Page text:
In this intense, fascinating story, Burke follows the lives of three young Louisiana men, each of whom finds himself in desperate circumstances....
For LAPD homicide cop Harry Bosch, the body in the drainpipe at Mulholland Dam is more than another anonymous statistic....
A resident of one of LA's toughest neighborhoods uses his blistering intellect to solve the crimes the LAPD ignores....
Rodeo Grace Garnet lives alone, save for his old dog, in a remote corner of Arizona known to locals as the Hole....
Evan Smoak is a man with skills, resources, and a personal mission to help those with nowhere else to turn. He's also a man with a dangerous past....
This magnificent novel by one of America's finest writers is the epic of one man's remarkable journey, set in 19th-century America against the background of a vanishing people....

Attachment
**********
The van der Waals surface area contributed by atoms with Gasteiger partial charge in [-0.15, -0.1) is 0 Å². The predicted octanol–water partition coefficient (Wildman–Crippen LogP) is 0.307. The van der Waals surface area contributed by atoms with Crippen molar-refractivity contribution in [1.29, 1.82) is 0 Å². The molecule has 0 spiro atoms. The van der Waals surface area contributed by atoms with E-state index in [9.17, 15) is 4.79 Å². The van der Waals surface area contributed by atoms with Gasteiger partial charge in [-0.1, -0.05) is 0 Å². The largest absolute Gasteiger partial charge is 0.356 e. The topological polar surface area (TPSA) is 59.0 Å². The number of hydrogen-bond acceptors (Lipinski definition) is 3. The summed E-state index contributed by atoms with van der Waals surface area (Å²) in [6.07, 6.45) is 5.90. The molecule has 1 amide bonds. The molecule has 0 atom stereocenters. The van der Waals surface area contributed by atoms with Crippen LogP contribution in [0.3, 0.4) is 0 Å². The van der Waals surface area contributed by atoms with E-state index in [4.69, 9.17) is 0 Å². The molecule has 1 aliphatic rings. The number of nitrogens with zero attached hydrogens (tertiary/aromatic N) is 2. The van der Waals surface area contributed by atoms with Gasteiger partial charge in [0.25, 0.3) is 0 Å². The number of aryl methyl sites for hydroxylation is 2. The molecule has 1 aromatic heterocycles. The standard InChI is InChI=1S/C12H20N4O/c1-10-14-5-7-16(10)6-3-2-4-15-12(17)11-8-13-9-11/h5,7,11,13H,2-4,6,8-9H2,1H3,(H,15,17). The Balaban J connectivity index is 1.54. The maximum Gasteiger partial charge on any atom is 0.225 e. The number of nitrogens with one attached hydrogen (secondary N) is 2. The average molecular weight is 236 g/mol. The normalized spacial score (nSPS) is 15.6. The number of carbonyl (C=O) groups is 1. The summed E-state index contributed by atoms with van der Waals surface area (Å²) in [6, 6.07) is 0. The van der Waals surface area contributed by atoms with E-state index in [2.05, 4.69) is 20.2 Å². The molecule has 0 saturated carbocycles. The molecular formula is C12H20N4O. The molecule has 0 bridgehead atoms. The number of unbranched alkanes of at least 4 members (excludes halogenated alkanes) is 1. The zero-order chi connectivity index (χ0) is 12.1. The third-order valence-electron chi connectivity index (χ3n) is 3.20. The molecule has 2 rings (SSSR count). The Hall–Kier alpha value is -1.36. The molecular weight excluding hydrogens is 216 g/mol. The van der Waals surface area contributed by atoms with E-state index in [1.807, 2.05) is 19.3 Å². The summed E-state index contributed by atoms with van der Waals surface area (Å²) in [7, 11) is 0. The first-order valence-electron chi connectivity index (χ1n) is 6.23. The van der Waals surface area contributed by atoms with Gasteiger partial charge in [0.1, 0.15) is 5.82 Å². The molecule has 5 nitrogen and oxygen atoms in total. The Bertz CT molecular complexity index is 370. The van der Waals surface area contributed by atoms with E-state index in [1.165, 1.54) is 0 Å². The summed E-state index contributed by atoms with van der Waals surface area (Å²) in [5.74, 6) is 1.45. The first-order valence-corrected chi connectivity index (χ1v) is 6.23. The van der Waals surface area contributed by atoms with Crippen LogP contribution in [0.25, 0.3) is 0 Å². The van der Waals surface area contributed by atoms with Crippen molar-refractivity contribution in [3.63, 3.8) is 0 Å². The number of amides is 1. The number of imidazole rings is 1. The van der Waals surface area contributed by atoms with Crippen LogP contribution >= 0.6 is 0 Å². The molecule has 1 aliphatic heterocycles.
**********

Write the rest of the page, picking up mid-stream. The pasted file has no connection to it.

Introducing Wyoming's Sheriff Walt Longmire in this riveting novel, the first in the Longmire series, the basis for the hit Netflix original series Longmire....
LAPD cop Scott James is not doing so well, not since a shocking nighttime assault by unidentified men killed his partner, Stephanie, nearly killed him, and left him enraged, ashamed, and ready to explode....
Celebrated crime master and two-time Edgar Award winner James Lee Burke returns with a gorgeously crafted, brutally resonant chronicle of violence along the Texas-Mexico border.